The eruption continues in the eastern rift zone of Kilauea, where the middle portion of the crack system is the most active.
Fissures 2, 3, 7, 8, 14, and 21 have reactivated and emit spatters.
Kilauea East rift zone : Lava flows feeding entrances into the ocean overflowing canals, in an atmosphere charged with sulfur dioxide emitted by cracks - photo Hilo Civil air patrol / J.Ozbolt
At the level of the flows, three sea lava entrances are reported between Pohoiki bay and MacKenzie State Park;
Fissure 22 continues to feed a southeasterly flow;
Fissures 7 and 21 feed a pahoehoe flow advancing eastward over most of the area between Leilani Blvd, Mohala st. and the line of cracks. Note the presence of a sparkling lava pond perched at fissure 7.
Kilauea East Rift Zone: Two channeled streams fuel three lava inlets in the ocean - Photo USGS / M.Patrick 24,05,2018
Kilauea East rift zone - the lava flows on 23.05.2018 - image Sentinel 2 Nat. col.-NIR / SWIR mix + IR highlights - Via P.Markuse
An explosion marked the crater Overlook, May 25 at 5h04 GMT and was accompanied by a plume of ash that rose to 3,000 meters asl. before moving to the southwest.
Kilauea summit - radar images of the summit caldera with its ash-covered areas and alterations within Halema'uma'u / Images USGS / CSA 19.05.2018
The radar of the crater of Merapi indicates for May 25 a max. 63°C.
A dense degassing marks the crater, rising between 30 and 75 meters above the crater.
The alert level remains at 2, with a prohibited area of 3 km radius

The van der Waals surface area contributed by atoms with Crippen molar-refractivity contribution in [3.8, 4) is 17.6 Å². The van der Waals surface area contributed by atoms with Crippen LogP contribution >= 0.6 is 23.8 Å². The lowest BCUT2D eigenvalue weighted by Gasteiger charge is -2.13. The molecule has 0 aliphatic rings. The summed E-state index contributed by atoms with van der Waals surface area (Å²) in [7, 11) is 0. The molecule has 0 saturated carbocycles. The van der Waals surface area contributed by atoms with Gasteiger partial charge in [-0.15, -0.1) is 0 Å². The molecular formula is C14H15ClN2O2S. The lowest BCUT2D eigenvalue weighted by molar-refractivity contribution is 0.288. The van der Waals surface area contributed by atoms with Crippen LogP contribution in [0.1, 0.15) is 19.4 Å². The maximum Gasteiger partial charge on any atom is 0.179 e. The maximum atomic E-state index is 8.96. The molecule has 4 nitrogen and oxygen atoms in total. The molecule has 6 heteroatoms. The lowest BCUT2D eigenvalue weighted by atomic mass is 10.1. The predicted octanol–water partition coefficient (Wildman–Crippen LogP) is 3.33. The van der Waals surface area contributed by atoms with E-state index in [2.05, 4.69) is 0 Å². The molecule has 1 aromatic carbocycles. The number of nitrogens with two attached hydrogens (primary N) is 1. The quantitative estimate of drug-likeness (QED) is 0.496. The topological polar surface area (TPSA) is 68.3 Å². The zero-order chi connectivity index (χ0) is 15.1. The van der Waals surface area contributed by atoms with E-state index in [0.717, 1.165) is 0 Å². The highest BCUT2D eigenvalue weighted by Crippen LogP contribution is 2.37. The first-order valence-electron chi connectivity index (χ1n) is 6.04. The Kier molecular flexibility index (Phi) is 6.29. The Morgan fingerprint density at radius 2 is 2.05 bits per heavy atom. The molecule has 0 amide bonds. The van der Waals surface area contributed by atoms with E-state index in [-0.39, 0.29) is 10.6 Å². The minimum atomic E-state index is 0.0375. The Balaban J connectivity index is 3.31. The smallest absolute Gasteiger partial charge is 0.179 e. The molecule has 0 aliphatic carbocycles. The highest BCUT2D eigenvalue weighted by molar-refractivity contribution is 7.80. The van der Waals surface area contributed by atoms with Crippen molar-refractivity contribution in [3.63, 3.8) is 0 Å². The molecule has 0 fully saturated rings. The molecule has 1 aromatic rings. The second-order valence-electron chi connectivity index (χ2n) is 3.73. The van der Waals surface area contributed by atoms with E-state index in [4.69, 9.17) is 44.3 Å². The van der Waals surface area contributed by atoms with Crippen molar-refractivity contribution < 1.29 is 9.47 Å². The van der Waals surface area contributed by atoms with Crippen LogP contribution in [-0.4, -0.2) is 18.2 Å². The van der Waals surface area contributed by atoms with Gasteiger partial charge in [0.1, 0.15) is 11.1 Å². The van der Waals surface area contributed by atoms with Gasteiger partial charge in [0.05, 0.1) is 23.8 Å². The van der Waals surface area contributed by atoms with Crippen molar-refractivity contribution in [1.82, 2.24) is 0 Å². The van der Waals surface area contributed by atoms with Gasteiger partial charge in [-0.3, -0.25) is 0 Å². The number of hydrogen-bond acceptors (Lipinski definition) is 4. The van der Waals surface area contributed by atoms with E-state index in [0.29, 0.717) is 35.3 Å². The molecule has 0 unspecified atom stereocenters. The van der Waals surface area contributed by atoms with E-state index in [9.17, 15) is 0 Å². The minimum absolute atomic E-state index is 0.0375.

The analysis of samples produced by the May 21 eruption by the laboratories indicates the presence of more acidic magmatic components than the material ejected during the previous May 11 eruption. The equipment produced on May 21st is therefore "new" material coming from inside the volcano, whereas concerning the previous eruption, the material had "old" characteristics and a close origin of the surface / the crater.
The Insivumeh informs an important lahar in the Rio Cabello de Angel / Santiaguito Volcano this May 24 from 21:30, detected by the seismic station STAT G3 despite bad weather conditions.
Its characteristics are: 18 meters wide and 3 meters high, with fine volcanic material, large blocks between 40 and 60 cm, and trunks and branches in its front part.
In Chile, images from NASA's Suomi NPP satellite, and ESA's Sentinel satellite, detected a thermal anomaly at the Copahue's El Agrio crater.
An incandescent is visible in the crater from the Caviahue camera in Argentina.
Source: Volcanoes of Chile